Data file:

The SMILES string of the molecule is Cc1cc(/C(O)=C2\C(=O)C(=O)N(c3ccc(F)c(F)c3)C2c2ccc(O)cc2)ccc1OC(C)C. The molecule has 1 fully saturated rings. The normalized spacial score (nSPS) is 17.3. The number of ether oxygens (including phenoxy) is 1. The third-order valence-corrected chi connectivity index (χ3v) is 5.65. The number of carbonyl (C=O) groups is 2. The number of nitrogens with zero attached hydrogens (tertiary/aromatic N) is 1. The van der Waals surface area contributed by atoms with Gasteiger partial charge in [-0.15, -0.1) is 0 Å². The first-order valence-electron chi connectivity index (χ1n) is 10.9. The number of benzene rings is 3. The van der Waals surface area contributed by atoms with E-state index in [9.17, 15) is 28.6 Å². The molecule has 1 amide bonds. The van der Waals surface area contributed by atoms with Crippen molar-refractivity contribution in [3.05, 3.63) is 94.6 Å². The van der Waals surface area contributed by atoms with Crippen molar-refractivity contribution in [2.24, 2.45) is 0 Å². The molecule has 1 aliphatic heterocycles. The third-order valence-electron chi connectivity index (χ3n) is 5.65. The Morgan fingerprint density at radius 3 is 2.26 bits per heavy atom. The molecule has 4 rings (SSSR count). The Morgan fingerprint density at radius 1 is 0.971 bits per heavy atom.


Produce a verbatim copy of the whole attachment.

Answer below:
The SMILES string of the molecule is Cc1cc(/C(O)=C2\C(=O)C(=O)N(c3ccc(F)c(F)c3)C2c2ccc(O)cc2)ccc1OC(C)C. The molecule has 1 fully saturated rings. The normalized spacial score (nSPS) is 17.3. The number of ether oxygens (including phenoxy) is 1. The third-order valence-corrected chi connectivity index (χ3v) is 5.65. The number of carbonyl (C=O) groups is 2. The number of nitrogens with zero attached hydrogens (tertiary/aromatic N) is 1. The van der Waals surface area contributed by atoms with Gasteiger partial charge in [-0.15, -0.1) is 0 Å². The first-order valence-electron chi connectivity index (χ1n) is 10.9. The number of benzene rings is 3. The van der Waals surface area contributed by atoms with E-state index in [9.17, 15) is 28.6 Å². The molecule has 1 amide bonds. The van der Waals surface area contributed by atoms with Crippen molar-refractivity contribution in [3.05, 3.63) is 94.6 Å². The van der Waals surface area contributed by atoms with Crippen molar-refractivity contribution in [2.24, 2.45) is 0 Å². The molecule has 1 aliphatic heterocycles. The third-order valence-electron chi connectivity index (χ3n) is 5.65. The Morgan fingerprint density at radius 3 is 2.26 bits per heavy atom. The molecule has 4 rings (SSSR count). The Morgan fingerprint density at radius 1 is 0.971 bits per heavy atom.